Madrigal Leads Race for NASH Treatments After Trial Success

Madrigal Leads Race for NASH Treatments After Trial Success

(Reuters) – Madrigal Pharmaceuticals’ experimental drug met the main goals in a eagerly anticipated late-stage study, propelling it to the forefront in the race for the first approved treatment for patients with advanced liver scarring.

Shares of the drugmaker surged more than three-fold on Monday after the positive data on resmetirom — a potential treatment for NASH, or nonalcoholic steatohepatitis, the fastest-growing cause of liver transplants.

At least one analyst hailed the data as the “best case scenario”, after the drug helped reduce liver scarring or fibrosis in patients.

The drug also met the main goal of helping patients reach “NASH resolution” as measured by the lack of liver ballooning and low inflammation.

“This significantly exceeds consensus expectations, which were for success on the NASH resolution endpoint with only a small probability of hitting on fibrosis improvement,” said SVB Securities analyst Thomas Smith.

Shares of Madrigal more than tripled to $209. The results also tripped the shares of rival NASH drug developers such as Akero Therapeutics and 89bio, which were down more than 15% each.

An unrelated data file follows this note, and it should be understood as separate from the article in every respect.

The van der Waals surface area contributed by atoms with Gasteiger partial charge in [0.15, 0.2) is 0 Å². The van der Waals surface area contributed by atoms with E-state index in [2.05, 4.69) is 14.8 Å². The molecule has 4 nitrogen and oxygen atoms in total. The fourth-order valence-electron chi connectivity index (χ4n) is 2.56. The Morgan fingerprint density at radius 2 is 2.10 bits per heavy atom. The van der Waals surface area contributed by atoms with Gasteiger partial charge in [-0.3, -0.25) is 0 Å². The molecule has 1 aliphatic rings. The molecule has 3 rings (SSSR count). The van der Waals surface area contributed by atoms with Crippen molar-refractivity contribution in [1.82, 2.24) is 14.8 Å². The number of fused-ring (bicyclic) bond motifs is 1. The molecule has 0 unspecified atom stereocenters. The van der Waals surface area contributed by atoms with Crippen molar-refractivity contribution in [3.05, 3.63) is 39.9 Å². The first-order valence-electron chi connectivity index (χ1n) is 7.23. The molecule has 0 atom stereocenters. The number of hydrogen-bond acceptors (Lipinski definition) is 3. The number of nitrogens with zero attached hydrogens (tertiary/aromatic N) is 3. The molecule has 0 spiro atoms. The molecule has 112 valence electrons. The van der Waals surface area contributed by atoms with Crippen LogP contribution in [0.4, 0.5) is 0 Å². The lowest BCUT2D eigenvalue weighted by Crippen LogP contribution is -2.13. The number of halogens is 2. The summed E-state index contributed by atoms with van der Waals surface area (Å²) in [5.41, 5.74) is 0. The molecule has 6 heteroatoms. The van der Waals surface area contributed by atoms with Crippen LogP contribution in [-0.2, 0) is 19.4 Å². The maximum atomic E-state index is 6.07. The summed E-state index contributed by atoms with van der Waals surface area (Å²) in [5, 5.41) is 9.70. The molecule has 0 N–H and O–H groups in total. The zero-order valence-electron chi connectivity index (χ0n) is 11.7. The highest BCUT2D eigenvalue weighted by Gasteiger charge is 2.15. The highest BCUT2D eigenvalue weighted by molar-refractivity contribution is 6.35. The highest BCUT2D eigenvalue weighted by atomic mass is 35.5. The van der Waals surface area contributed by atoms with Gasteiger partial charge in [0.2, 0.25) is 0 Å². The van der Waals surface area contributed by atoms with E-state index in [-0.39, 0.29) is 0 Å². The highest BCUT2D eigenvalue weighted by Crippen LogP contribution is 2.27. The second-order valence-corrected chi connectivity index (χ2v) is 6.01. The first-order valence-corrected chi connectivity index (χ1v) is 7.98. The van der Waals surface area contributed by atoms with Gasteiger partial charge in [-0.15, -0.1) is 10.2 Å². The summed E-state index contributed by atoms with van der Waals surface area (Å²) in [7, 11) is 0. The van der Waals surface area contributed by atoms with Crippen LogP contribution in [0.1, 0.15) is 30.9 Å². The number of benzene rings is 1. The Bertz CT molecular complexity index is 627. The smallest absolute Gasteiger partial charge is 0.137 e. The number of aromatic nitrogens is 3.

NASH is a form of nonalcoholic fatty liver disease, characterized by the organ developing fibrosis or scarring, which can progress to cirrhosis and liver failure.

Approved treatments for the disease are expected to be a multibillion dollar market in the United States, with Novo Nordisk as well as other smaller companies racing to develop the drugs.

Madrigal plans to file a marketing application with the regulators seeking accelerated approval in the first half of 2023.

In the trial, an 80 milligram dose helped 26% of patients reach NASH resolution, compared to 30% for a higher 100 milligram dose, and 10% for placebo.

The drug resmetirom also showed improvement in fibrosis or scarring with no worsening of fatty liver disease in 24% of patients, compared to 26% for the 100 milligram dose, and 14% for placebo.

(Reporting by Leroy Leo and Raghav Mahobe and Sriparna Roy in Bengaluru; Additional reporting by Manas Mishra; Editing by Krishna Chandra Eluri and Shailesh Kuber)

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